I have the following stencil type kernel I am running on a Tesla 2070. I have a (dim)x(dim) dimensioned grid of integers and for every element I need to sum up it’s 8 nearest neighbors and write that back to global memory, The grid has periodic boundary conditions and so I actually have a (dim+2)x(dim+2) grid to account for this. I allocate the grid linearly and have found best performance with a 16x16 blocksize. While profiling I can get a max of ~82 GB/s global read+write throughput, I thought using shared memory would speed things up but the second kernel below was slightly slower than the first one. Since this is a memory bound problem I was hoping to get closer to 100-120 GB/s, is there any obvious improvements anyone can see that would help or is this kind of performance about what I should expect? Thanks!

```
__global__ void GOL(int dim, int *grid, int *newGrid)
{
int iy = blockDim.y * blockIdx.y + threadIdx.y + 1;
int ix = blockDim.x * blockIdx.x + threadIdx.x + 1;
int id = iy * (dim+2) + ix;
int sum;
if (iy <= dim && ix <= dim) {
sum = grid[id+(dim+2)] + grid[id-(dim+2)] //upper lower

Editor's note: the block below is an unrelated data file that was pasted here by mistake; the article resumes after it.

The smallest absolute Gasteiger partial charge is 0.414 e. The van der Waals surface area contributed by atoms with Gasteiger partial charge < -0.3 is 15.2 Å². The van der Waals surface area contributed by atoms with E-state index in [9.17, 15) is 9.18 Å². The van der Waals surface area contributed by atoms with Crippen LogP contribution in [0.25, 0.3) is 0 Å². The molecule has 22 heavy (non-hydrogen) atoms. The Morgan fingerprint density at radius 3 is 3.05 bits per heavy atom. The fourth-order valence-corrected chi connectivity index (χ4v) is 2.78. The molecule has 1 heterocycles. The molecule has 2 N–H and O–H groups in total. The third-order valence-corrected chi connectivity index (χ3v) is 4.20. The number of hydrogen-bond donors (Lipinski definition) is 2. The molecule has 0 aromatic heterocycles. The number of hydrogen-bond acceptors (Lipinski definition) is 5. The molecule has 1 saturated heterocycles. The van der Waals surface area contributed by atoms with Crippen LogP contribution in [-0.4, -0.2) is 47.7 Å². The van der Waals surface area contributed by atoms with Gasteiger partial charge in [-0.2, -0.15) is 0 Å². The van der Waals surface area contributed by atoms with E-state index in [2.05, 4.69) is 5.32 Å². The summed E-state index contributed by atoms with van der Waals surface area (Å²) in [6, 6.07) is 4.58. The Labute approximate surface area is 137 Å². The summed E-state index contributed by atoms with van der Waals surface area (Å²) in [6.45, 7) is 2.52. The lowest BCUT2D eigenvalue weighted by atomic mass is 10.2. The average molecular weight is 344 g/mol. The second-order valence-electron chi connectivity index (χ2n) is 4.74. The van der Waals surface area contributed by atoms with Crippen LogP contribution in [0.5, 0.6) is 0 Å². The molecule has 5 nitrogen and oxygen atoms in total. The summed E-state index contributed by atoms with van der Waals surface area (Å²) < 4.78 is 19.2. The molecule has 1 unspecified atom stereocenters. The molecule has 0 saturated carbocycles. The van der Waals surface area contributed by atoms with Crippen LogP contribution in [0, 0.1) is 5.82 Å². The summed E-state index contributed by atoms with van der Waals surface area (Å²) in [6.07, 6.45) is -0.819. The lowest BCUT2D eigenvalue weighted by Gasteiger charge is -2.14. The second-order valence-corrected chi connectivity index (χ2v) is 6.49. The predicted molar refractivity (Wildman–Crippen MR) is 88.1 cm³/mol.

+ grid[id+1] + grid[id-1] //right left
+ grid[id+(dim+3)] + grid[id-(dim+3)] + grid[id-(dim+1)] + grid[id+(dim+1)]; //diagonals
}
...very light calculations in shared mem
newGrid[id] = s_grid[i][j];
}
```

```
__global__ void GOL(int dim, int *grid, int *newGrid)
{
int iy = (blockDim.y -2) * blockIdx.y + threadIdx.y;
int ix = (blockDim.x -2) * blockIdx.x + threadIdx.x;
int id = iy * (dim+2) + ix;
int i = threadIdx.y;
int j = threadIdx.x;
int numNeighbors;
__shared__ int s_grid[BLOCK_SIZE][BLOCK_SIZE];
if (ix <= dim+1 && iy <= dim+1)
s_grid[threadIdx.y][threadIdx.x] = grid[id];
__syncthreads();
if (iy <= dim && ix <= dim) {
if(i != 0 && i !=BLOCK_SIZE-1 && j != 0 && j !=BLOCK_SIZE-1) {
sum = s_grid[i+1][j] + s_grid[i-1][j] //upper lower
+ s_grid[i][j+1] + s_grid[i][j-1] //right left
+ s_grid[i+1][j+1] + s_grid[i-1][j-1] + s_grid[i-1][j+1] + s_grid[i+1][j-1]; //diagonals
}
}
...very light calculations in shared mem
newGrid[id] = s_grid[i][j];
}
```